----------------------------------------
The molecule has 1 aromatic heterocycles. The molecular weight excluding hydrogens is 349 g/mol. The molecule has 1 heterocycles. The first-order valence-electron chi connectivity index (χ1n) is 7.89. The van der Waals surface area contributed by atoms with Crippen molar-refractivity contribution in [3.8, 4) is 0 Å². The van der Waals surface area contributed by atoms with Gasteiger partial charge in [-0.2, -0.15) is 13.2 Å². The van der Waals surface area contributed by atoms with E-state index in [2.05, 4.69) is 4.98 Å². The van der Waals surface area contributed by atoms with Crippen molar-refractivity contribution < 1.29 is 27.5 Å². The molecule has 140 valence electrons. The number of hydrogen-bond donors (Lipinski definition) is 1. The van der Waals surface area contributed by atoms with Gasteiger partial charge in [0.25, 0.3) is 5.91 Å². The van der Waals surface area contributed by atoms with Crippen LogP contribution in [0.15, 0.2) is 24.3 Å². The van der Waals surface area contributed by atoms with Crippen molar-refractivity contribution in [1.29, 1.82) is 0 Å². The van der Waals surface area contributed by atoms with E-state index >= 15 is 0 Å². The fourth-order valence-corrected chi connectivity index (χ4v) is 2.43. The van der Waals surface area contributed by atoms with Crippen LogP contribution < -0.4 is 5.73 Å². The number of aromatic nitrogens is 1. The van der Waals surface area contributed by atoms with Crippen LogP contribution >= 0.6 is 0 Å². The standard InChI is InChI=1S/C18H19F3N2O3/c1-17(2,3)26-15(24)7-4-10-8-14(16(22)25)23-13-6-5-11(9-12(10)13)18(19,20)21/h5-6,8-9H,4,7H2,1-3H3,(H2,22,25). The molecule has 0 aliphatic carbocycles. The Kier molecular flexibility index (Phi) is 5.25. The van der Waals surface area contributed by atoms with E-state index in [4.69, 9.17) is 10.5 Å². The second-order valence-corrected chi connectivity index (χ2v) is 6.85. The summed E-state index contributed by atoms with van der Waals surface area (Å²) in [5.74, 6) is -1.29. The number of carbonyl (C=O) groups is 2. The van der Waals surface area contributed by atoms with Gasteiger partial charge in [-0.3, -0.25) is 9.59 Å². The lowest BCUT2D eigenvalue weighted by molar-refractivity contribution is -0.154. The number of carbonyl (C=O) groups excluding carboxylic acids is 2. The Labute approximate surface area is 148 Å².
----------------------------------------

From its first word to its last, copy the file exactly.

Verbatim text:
The molecule has 1 aromatic heterocycles. The molecular weight excluding hydrogens is 349 g/mol. The molecule has 1 heterocycles. The first-order valence-electron chi connectivity index (χ1n) is 7.89. The van der Waals surface area contributed by atoms with Crippen molar-refractivity contribution in [3.8, 4) is 0 Å². The van der Waals surface area contributed by atoms with Gasteiger partial charge in [-0.2, -0.15) is 13.2 Å². The van der Waals surface area contributed by atoms with E-state index in [2.05, 4.69) is 4.98 Å². The van der Waals surface area contributed by atoms with Crippen molar-refractivity contribution < 1.29 is 27.5 Å². The molecule has 140 valence electrons. The number of hydrogen-bond donors (Lipinski definition) is 1. The van der Waals surface area contributed by atoms with Gasteiger partial charge in [0.25, 0.3) is 5.91 Å². The van der Waals surface area contributed by atoms with Crippen LogP contribution in [0.15, 0.2) is 24.3 Å². The van der Waals surface area contributed by atoms with Crippen molar-refractivity contribution in [1.29, 1.82) is 0 Å². The van der Waals surface area contributed by atoms with E-state index >= 15 is 0 Å². The fourth-order valence-corrected chi connectivity index (χ4v) is 2.43. The van der Waals surface area contributed by atoms with Crippen LogP contribution < -0.4 is 5.73 Å². The number of aromatic nitrogens is 1. The van der Waals surface area contributed by atoms with Crippen LogP contribution >= 0.6 is 0 Å². The standard InChI is InChI=1S/C18H19F3N2O3/c1-17(2,3)26-15(24)7-4-10-8-14(16(22)25)23-13-6-5-11(9-12(10)13)18(19,20)21/h5-6,8-9H,4,7H2,1-3H3,(H2,22,25). The molecule has 0 aliphatic carbocycles. The Kier molecular flexibility index (Phi) is 5.25. The van der Waals surface area contributed by atoms with E-state index in [4.69, 9.17) is 10.5 Å². The second-order valence-corrected chi connectivity index (χ2v) is 6.85. The summed E-state index contributed by atoms with van der Waals surface area (Å²) in [5.74, 6) is -1.29. The number of carbonyl (C=O) groups is 2. The van der Waals surface area contributed by atoms with Gasteiger partial charge in [-0.3, -0.25) is 9.59 Å². The lowest BCUT2D eigenvalue weighted by molar-refractivity contribution is -0.154. The number of carbonyl (C=O) groups excluding carboxylic acids is 2. The Labute approximate surface area is 148 Å².